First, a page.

UK’s approval of mitochondrial donation shows how decisions on gene editing can be madeBMJ 2015; 351 doi: https://doi.org/10.1136/bmj.h6745 (Published 10 December 2015) Cite this as: BMJ 2015;351:h6745
- Nigel Hawkes
The approval in the United Kingdom of mitochondrial donation provides a blueprint for future decisions on modifying the genome, the government’s chief scientific adviser told a conference in London on Wednesday 9 December.
Mark Walport said that the UK should be proud of the process through which mitochondrial donation was approved, culminating in votes in parliament earlier this year and regulations that came into force on 29 October.1 These made it possible for women with abnormalities in the mitochondrial DNA of their eggs to avoid giving birth to unhealthy children by replacing that DNA with donated material.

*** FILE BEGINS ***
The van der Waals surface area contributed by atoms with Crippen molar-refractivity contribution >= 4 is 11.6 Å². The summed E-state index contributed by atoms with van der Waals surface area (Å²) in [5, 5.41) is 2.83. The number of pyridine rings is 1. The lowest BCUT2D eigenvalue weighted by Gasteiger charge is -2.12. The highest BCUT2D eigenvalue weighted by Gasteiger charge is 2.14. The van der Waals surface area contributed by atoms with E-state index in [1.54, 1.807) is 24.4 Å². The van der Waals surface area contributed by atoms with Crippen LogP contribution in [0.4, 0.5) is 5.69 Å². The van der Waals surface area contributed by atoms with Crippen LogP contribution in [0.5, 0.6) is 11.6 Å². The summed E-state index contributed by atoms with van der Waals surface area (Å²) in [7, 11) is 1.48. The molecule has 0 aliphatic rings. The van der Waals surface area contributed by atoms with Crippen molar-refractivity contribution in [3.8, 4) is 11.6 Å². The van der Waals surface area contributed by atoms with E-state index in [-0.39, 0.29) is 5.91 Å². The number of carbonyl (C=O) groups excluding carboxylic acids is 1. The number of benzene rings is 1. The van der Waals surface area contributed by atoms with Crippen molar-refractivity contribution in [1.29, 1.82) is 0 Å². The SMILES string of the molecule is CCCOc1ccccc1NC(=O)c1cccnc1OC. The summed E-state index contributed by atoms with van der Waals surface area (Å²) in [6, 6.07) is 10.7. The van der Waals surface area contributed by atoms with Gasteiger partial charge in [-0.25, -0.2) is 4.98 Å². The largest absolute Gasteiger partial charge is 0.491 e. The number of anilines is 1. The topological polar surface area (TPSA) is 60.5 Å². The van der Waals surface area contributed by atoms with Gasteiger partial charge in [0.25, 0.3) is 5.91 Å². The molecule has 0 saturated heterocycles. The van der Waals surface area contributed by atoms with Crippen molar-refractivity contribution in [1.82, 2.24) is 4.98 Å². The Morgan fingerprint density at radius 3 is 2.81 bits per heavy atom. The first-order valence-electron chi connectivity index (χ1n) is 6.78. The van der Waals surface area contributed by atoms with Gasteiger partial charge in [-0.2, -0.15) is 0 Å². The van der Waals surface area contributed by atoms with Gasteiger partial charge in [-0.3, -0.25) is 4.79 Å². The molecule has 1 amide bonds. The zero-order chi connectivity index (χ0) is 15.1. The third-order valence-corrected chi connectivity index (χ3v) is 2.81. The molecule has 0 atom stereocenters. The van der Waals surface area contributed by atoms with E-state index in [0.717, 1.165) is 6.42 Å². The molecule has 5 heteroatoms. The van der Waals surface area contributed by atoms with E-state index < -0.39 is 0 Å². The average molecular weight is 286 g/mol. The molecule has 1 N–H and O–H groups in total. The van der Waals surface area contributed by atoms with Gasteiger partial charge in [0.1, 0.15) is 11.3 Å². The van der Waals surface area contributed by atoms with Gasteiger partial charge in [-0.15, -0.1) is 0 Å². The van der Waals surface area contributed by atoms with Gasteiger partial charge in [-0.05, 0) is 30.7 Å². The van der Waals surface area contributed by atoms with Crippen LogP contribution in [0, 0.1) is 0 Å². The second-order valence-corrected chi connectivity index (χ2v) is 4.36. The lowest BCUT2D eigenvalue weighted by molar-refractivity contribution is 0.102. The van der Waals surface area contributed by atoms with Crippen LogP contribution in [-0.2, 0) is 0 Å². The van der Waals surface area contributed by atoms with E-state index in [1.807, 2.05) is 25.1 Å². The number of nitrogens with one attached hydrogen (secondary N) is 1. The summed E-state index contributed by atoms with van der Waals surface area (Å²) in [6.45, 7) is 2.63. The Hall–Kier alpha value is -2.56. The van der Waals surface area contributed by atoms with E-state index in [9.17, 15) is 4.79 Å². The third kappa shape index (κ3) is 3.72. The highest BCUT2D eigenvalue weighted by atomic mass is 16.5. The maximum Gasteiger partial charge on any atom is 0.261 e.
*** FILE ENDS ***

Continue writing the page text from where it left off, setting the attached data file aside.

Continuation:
Several steps remain before the technique is actually used, the chair of the Human Fertilisation and Embryology Authority, Sally Chaplin, told the Progress Educational Trust’s annual conference. “Once final safety and efficacy tests are completed, we will be able to offer licences to …
Log in using your username and password
Log in through your institution
Register for a free trial to thebmj.com to receive unlimited access to all content on thebmj.com for 14 days.
Sign up for a free trial